The economy has changed, fundamentally and forever. And, as a result, the days of mass employment as we knew it have gone.
Since the crash of 2008/09, governments have employed well tried and tested methods to kick-start the economies in Europe and the US. And they’ve failed.
Why? Because the old economy depended on consumer spending but the consumers have stopped spending.
In the old economy, consumers kept the leisure, retail and real estate industries in business and, in turn, created employment in all the support industries: factories, component suppliers, distribution networks, real estate agencies, tour agencies and even accountants.
But, in the process, people in Europe and the US racked up unprecedented levels of debt.
If the crash of 2008 and the subsequent level of repossessions taught consumers one thing it was this: get rid of your debt.
So if people are channelling their earnings towards reducing debt, rather than buying new kitchens, it’s not just the kitchen shops that are suffering – so are all the ancillary industries.
And this situation won’t change until people have got their debt levels under control and feel in a position, once again, to start channelling their earnings towards consumer items.
This, in turn, means that unemployment is going to remain stubbornly high for some time to come.
Impact of technology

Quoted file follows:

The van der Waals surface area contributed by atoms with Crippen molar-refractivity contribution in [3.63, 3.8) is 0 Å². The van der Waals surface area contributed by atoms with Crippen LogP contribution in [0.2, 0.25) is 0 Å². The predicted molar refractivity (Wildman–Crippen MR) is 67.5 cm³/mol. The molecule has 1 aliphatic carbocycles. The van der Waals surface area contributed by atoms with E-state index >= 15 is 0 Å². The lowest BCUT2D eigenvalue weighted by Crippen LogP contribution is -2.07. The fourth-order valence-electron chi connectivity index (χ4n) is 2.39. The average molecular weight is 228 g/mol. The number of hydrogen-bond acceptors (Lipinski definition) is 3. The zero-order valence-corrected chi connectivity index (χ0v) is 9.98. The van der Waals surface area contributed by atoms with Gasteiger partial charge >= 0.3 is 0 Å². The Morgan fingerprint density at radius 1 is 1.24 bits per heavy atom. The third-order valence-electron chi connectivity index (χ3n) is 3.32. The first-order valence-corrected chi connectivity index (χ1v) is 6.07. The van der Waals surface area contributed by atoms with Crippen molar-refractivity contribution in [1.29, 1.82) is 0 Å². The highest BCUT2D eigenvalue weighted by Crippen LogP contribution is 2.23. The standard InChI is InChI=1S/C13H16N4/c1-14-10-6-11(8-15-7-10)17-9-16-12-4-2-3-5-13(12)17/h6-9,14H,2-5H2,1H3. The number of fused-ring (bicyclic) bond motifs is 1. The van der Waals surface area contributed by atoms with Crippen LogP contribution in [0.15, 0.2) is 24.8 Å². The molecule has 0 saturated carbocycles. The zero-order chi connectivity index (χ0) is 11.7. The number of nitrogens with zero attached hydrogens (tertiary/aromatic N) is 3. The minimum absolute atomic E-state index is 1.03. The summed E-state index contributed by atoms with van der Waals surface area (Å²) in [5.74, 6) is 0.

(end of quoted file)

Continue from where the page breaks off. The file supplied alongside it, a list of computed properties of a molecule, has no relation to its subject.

Technology, too, has its role to play.
The Internet has transformed the way most businesses operate, and layoffs made during the current crisis are not likely to be reversed when the economy does pick up – technology will have moved in.
Take, for example, a discussion I had with a major Hong Kong blue chip recently: it was all about how they could move their entire business online because this was the only way they could take chunks out of their operating expenses and improve both service and profitability.
So what’s the solution?
For those who are able to change their thought process and look at the ‘new economy’ with fresh eyes, the situation today provides enormous opportunities.
Starting your own business, or forming a small company with some good, like-minded business partners, will put you in a position to provide support and solutions to companies, like that Hong Kong blue chip, who are changing their business model.
Alternatively, you could retail goods in a small niche in your local area, or provide professional services locally.
And technology is your friend here. I provide web services to a number of small but growing companies in the retail industry who are running their businesses without all the traditional overheads – like premises and employees.
The combination of technology and the general focus on debt reduction, rather than consumer spending, makes this absolutely the best time to start a small business based on providing services, solving problems or meeting needs for people.
And if you’re thinking of starting a business online, this course will take you through the process step by step. Complete all the tasks in that course and you’ll have a potentially profitable business and a fully functional website from which to sell stuff.
What do you think? Are you safely employed and planning to stay in the corporate world? What’s the future for your employer?